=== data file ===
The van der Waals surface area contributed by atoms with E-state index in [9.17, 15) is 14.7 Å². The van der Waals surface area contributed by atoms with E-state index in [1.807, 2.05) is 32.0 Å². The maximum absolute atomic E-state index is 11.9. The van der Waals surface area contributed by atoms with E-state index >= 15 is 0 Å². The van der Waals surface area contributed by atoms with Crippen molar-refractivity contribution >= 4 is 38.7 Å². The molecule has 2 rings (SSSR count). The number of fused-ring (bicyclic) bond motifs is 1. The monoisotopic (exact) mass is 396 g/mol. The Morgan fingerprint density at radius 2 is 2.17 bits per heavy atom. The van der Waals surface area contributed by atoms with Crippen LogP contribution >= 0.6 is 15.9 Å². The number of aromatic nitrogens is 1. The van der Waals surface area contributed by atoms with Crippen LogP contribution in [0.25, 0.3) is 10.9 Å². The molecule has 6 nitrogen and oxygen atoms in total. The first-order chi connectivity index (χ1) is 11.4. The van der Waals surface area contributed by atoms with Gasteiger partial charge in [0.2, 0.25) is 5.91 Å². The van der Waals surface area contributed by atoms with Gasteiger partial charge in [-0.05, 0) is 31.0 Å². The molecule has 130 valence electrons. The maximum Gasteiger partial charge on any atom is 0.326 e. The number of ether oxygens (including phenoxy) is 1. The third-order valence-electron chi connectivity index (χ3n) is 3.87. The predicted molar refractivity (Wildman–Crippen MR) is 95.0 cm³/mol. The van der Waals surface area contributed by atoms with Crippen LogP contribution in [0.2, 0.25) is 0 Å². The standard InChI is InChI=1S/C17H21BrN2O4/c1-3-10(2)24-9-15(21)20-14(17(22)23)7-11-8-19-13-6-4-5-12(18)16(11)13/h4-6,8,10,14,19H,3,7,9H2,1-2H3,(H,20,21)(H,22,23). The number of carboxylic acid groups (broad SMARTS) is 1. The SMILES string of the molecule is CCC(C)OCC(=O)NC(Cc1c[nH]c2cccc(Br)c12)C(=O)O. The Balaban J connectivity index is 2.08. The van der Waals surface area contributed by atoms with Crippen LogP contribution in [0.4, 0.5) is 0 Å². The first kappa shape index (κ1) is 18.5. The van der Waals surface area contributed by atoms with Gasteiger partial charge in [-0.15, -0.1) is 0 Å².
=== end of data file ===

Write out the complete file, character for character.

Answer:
The van der Waals surface area contributed by atoms with E-state index in [9.17, 15) is 14.7 Å². The van der Waals surface area contributed by atoms with E-state index in [1.807, 2.05) is 32.0 Å². The maximum absolute atomic E-state index is 11.9. The van der Waals surface area contributed by atoms with E-state index >= 15 is 0 Å². The van der Waals surface area contributed by atoms with Crippen molar-refractivity contribution >= 4 is 38.7 Å². The molecule has 2 rings (SSSR count). The number of fused-ring (bicyclic) bond motifs is 1. The monoisotopic (exact) mass is 396 g/mol. The Morgan fingerprint density at radius 2 is 2.17 bits per heavy atom. The van der Waals surface area contributed by atoms with Crippen LogP contribution >= 0.6 is 15.9 Å². The number of aromatic nitrogens is 1. The van der Waals surface area contributed by atoms with Crippen LogP contribution in [0.25, 0.3) is 10.9 Å². The molecule has 6 nitrogen and oxygen atoms in total. The first-order chi connectivity index (χ1) is 11.4. The van der Waals surface area contributed by atoms with Gasteiger partial charge in [0.2, 0.25) is 5.91 Å². The van der Waals surface area contributed by atoms with Gasteiger partial charge in [-0.05, 0) is 31.0 Å². The molecule has 130 valence electrons. The maximum Gasteiger partial charge on any atom is 0.326 e. The number of ether oxygens (including phenoxy) is 1. The third-order valence-electron chi connectivity index (χ3n) is 3.87. The predicted molar refractivity (Wildman–Crippen MR) is 95.0 cm³/mol. The van der Waals surface area contributed by atoms with Crippen LogP contribution in [0.2, 0.25) is 0 Å². The standard InChI is InChI=1S/C17H21BrN2O4/c1-3-10(2)24-9-15(21)20-14(17(22)23)7-11-8-19-13-6-4-5-12(18)16(11)13/h4-6,8,10,14,19H,3,7,9H2,1-2H3,(H,20,21)(H,22,23). The number of carboxylic acid groups (broad SMARTS) is 1. The SMILES string of the molecule is CCC(C)OCC(=O)NC(Cc1c[nH]c2cccc(Br)c12)C(=O)O. The Balaban J connectivity index is 2.08. The van der Waals surface area contributed by atoms with Crippen LogP contribution in [0.4, 0.5) is 0 Å². The first kappa shape index (κ1) is 18.5. The van der Waals surface area contributed by atoms with Gasteiger partial charge in [-0.15, -0.1) is 0 Å².